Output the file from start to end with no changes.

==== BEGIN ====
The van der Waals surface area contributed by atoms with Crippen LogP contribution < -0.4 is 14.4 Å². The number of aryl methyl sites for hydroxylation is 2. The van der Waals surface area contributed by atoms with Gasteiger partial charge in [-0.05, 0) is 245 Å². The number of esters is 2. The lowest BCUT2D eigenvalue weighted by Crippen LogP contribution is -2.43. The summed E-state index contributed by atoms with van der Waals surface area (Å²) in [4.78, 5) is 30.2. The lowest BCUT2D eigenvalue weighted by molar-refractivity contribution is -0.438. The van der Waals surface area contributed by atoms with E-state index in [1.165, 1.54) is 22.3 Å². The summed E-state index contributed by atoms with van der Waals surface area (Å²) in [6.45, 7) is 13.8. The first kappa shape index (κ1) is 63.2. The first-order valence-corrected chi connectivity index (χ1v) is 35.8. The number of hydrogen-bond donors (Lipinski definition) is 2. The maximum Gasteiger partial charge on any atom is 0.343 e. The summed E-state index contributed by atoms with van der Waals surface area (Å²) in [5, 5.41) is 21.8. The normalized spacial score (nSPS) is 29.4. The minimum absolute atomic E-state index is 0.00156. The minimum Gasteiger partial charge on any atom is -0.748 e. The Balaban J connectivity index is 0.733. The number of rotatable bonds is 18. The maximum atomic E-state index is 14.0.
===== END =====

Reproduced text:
The van der Waals surface area contributed by atoms with Crippen LogP contribution < -0.4 is 14.4 Å². The number of aryl methyl sites for hydroxylation is 2. The van der Waals surface area contributed by atoms with Gasteiger partial charge in [-0.05, 0) is 245 Å². The number of esters is 2. The lowest BCUT2D eigenvalue weighted by Crippen LogP contribution is -2.43. The summed E-state index contributed by atoms with van der Waals surface area (Å²) in [4.78, 5) is 30.2. The lowest BCUT2D eigenvalue weighted by molar-refractivity contribution is -0.438. The van der Waals surface area contributed by atoms with E-state index in [1.165, 1.54) is 22.3 Å². The summed E-state index contributed by atoms with van der Waals surface area (Å²) in [6.45, 7) is 13.8. The first kappa shape index (κ1) is 63.2. The first-order valence-corrected chi connectivity index (χ1v) is 35.8. The number of hydrogen-bond donors (Lipinski definition) is 2. The maximum Gasteiger partial charge on any atom is 0.343 e. The summed E-state index contributed by atoms with van der Waals surface area (Å²) in [5, 5.41) is 21.8. The normalized spacial score (nSPS) is 29.4. The minimum absolute atomic E-state index is 0.00156. The minimum Gasteiger partial charge on any atom is -0.748 e. The Balaban J connectivity index is 0.733. The number of rotatable bonds is 18. The maximum atomic E-state index is 14.0.